Carrol Henderson and I have a love for old bird books. The other day, he showed me this gem: Birds Through an Opera Glass by Florence A. Merriam. Even before Roger Tory Peterson, this woman was starting the trend to observe birds through optics as opposed to the "double barreled" method.
The book came out in 1897 and look at that, Houghton Mifflin was the publisher! Many of us are familiar with their Peterson Guides and Kaufman Focus Guides. From the start, HM has been there to provide great natural history guides.
This early field guide uses much different names for the birds we know today. For example, the bird above which many blog readers see is called a Chewink. Can you guess what that is? The drawing is a little misleading, that makes it look like an Oregon junco, but it's not. (Special hint to Sharon's mom--you told me these just showed up behind your condo). It's a towhee! Other fun names include Yellow Summer Bird for Yellow Warbler--it makes sense. Many of use see yellow warblers in summer and they are yellow.
The language is much more colorful than what we would see in today's field guides. Here are some of my favorite quotes from the blue jay's description:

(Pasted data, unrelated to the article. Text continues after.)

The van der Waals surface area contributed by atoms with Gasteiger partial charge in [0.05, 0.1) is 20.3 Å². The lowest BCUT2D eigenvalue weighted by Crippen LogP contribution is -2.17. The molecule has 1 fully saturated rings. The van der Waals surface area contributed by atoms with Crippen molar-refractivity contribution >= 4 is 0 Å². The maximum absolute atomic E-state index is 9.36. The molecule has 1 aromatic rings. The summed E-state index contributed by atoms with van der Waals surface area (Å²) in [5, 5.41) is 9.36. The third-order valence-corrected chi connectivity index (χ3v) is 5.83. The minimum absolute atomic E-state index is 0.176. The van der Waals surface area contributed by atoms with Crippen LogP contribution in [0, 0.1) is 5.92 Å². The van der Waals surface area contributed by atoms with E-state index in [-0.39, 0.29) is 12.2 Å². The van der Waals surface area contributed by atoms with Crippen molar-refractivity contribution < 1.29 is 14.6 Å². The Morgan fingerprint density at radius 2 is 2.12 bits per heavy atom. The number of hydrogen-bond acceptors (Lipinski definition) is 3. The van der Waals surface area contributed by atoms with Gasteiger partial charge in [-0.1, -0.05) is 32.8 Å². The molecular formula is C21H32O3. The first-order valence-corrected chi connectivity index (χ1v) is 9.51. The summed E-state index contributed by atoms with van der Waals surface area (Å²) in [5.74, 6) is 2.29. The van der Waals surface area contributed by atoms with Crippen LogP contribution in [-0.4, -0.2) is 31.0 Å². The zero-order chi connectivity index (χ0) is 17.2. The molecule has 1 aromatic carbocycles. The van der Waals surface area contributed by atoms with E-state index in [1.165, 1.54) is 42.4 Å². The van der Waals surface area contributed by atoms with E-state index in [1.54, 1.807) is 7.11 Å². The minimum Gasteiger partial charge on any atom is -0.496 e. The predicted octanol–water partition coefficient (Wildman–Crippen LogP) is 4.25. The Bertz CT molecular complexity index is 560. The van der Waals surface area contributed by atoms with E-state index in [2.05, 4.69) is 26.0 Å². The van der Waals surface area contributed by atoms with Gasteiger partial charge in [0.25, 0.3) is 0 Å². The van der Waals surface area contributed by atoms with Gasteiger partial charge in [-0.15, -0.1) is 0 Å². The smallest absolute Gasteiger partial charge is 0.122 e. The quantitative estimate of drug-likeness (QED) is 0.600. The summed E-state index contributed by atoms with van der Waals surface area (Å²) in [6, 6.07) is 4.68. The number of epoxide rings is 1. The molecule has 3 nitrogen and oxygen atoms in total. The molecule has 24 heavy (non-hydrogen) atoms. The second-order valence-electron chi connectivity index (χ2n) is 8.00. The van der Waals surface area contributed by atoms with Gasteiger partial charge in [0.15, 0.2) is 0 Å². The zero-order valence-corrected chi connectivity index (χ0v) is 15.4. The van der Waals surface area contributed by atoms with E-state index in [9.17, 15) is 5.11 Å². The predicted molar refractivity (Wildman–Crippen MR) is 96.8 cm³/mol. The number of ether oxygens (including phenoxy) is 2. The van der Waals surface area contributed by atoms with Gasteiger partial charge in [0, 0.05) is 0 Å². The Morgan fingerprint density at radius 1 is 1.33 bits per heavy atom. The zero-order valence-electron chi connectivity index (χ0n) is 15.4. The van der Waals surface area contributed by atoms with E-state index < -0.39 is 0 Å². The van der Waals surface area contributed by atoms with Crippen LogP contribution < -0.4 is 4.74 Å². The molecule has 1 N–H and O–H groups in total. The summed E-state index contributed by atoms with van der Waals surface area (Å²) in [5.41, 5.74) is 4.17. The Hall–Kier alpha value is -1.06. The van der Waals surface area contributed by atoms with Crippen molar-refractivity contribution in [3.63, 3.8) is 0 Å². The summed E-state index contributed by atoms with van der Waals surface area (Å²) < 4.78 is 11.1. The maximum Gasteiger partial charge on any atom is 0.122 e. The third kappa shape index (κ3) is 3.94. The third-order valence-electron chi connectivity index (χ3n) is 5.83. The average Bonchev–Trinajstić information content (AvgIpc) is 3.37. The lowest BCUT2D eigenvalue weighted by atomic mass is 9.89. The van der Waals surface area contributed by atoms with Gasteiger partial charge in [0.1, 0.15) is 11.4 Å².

"The blue jay comes with a dash and a flourish...And so he flashes about, and screams and scolds till we crawl to the window to look at him. Ha! what a handsome bird!"
For a fun giggle, reread the above but exchange blue jay with Nathan Lane.
Not for the faint of heart: a page of roaches! Did you really want to know how many species would be finding ways to infest your abode? Actually, the book is a perfect addition to the birder book shelf. Let's face it, there are days when the birding is slow and you notice more bugs than you do birds. This guide is in an easy to search format to the common insects we would find across North America. It's not a complete field guide--otherwise it would be as large as the multi volume Bent series but it will answer most bug id questions.
There's even a whole section on honey bees! One feature I really like about the book, is that not only does it identify the insects themselves but also shows their evidence and for some, what they look like in their habitats. This a good general guide that would appeal to adults with interest and budding young naturalists.